Lots of love: Charity tennis match features lawmakers teaming up across the aisle

Lawmakers are working on their bipartisan backhands, prepping for a charity tennis event that’ll team them up with partners from across the aisle.

“I played twice with my kid over the Fourth, in between marching parades,” Rep. Dave Brat (R-Va.) said of his training regimen ahead of the Washington Kastles Charity Classic.

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“I’m very sore — I’m getting older but I’m getting ready anyway,” Brat said. The 53-year-old congressman is one of several members who will take on prominent journalists and sports pros at the Tuesday tennis showdown at Kastles Stadium in D.C.

Among those who will be serving up their best: Reps. Joyce BeattyJoyce Birdson BeattyDemocrats highlight lack of diversity at major banks in new report Both sides of the aisle call for local, state, federal cooperation on homelessness The Hill's Morning Report - Impeachment trial a week away; debate night MORE (D-Ohio), Jared HuffmanJared William HuffmanAmerica needs a transformative transportation bill: It will take walking and biking to get there Overnight Energy: Trump credits economic progress to environmental rollbacks | Vote to subpoena Interior delayed by prayer breakfast | Dems hit agency for delaying energy efficiency funds Ex-Obama EPA chief expresses skepticism on carbon capture MORE (D-Calif.), Tom RooneyThomas (Tom) Joseph RooneyHouse Dem calls on lawmakers to 'insulate' election process following Mueller report Hill-HarrisX poll: 76 percent oppose Trump pardoning former campaign aides Dems fear Trump is looking at presidential pardons MORE (R-Fla.) and Kevin YoderKevin Wayne YoderSharice Davids to vote for Trump impeachment articles: 'The facts are uncontested' Feehery: How Republicans can win back the suburbs K Street giants scoop up coveted ex-lawmakers MORE (R-Kan.); Sen. Shelley Moore CapitoShelley Wellons Moore CapitoTrump hammers Manchin over impeachment vote Senate drama surrounding Trump trial starts to fizzle Democrat Richard Ojeda announces Senate bid after dropping out of presidential race MORE (R-W.Va.); journalists including CNN’s Michelle Kosinski and The Hill’s Editor-in-Chief Bob Cusack; D.C. United head coach Ben Olsen; and former Sen. John Breaux (D-La.) and former Rep. Charlie DentCharles (Charlie) Wieder DentThe biggest political upsets of the decade Ex-GOP lawmaker: Former colleagues privately say they're 'disgusted and exhausted' by Trump Overnight Health Care — Presented by Better Medicare Alliance — Federal judge blocks Trump from detaining migrant children indefinitely | Health officials tie vaping-related illnesses to 'Dank Vapes' brand | Trump to deliver health care speech in Florida MORE (R-Pa.).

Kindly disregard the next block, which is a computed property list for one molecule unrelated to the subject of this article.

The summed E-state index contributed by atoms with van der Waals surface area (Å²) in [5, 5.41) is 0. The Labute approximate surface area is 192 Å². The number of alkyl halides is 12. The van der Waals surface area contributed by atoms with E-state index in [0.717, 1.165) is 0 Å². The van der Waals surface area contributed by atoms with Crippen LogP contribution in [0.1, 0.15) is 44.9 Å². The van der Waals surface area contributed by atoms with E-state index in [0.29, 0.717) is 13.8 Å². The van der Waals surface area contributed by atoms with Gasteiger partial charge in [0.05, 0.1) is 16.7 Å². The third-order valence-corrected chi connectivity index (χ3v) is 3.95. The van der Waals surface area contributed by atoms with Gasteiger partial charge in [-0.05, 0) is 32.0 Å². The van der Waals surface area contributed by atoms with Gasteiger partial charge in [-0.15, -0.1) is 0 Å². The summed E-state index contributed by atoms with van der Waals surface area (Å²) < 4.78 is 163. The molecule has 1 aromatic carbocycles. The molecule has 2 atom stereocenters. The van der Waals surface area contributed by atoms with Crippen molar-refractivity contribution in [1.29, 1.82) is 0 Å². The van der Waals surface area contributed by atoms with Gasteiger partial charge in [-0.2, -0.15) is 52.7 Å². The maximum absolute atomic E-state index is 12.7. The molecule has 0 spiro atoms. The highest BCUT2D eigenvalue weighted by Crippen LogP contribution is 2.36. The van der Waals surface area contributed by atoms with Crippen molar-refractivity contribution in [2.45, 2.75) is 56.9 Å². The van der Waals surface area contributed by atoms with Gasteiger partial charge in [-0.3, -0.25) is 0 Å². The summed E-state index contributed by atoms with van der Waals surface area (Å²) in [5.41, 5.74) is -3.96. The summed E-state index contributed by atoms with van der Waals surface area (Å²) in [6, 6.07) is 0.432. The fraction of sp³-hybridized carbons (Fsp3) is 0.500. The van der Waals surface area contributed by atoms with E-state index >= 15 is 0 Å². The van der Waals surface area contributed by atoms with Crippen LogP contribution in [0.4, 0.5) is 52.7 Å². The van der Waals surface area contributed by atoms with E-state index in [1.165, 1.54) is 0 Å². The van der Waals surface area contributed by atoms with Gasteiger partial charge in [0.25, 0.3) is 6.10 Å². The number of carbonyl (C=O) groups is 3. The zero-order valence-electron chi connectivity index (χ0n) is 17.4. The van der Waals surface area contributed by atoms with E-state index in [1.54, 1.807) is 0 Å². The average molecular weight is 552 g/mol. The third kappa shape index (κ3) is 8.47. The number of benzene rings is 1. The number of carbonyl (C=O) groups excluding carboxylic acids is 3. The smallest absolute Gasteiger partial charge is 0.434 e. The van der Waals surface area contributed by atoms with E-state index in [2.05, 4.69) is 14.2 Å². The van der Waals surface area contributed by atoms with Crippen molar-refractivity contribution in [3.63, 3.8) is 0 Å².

But some lawmakers hitting the court are trying to keep expectations low.

“I wish I had the kind of time to do the kind of prep that’s necessary, but I’m getting ready,” House Judiciary Committee Chairman Bob GoodlatteRobert (Bob) William GoodlatteUSCIS chief Cuccinelli blames Paul Ryan for immigration inaction Immigrant advocacy groups shouldn't be opposing Trump's raids Top Republican releases full transcript of Bruce Ohr interview MORE (R-Va.) said.

Before she was elected to Congress, Rep. Cheri BustosCheryl (Cheri) Lea BustosHouse GOP campaign arm mocks Democrats after stumbling upon internal info on races Julián Castro endorses Rep. Cuellar's primary opponent in Texas Vulnerable Democrats fret over surging Sanders MORE said, she played in a women’s doubles league for years. But the Illinois Democrat said she has barely gotten a chance to pick up a racket to practice since stepping foot in the House in 2013.

“The last time I played tennis was at this tournament last year, so that’s what’s bad. So I’m not expecting to be too good,” Bustos said. “I go to the gym every morning, so it’s not like … I can’t keep up or anything. I mean, I ride bikes, I do the elliptical, I lift weights.”

“But I’m not going to be good — I know that,” she added.

“What I think makes this so special, as opposed to a lot of the other congressional charity sports events around town, is at this one, we don’t play Republicans against Democrats or White House against the Hill,” Mark Ein, the Washington Kastles’s owner, told ITK.

Ein, who’s also playing at the showdown, explained that teams are mixed so that each has players from each party, as well as members of the press.

Ein said 100 percent of the proceeds from ticket sales at the sixth annual competition will be donated to a variety of local charities, including the United States Tennis Association Foundation, which provides tennis education to kids in under-resourced communities. 

The Hill is a media sponsor of the event. 

So what will tennis fans see when Congress starts swinging?

“We can expect some great tennis,” said Ein, “some not-so-great tennis, a bit of trash-talking, a lot of laughs and always a really competitive match.”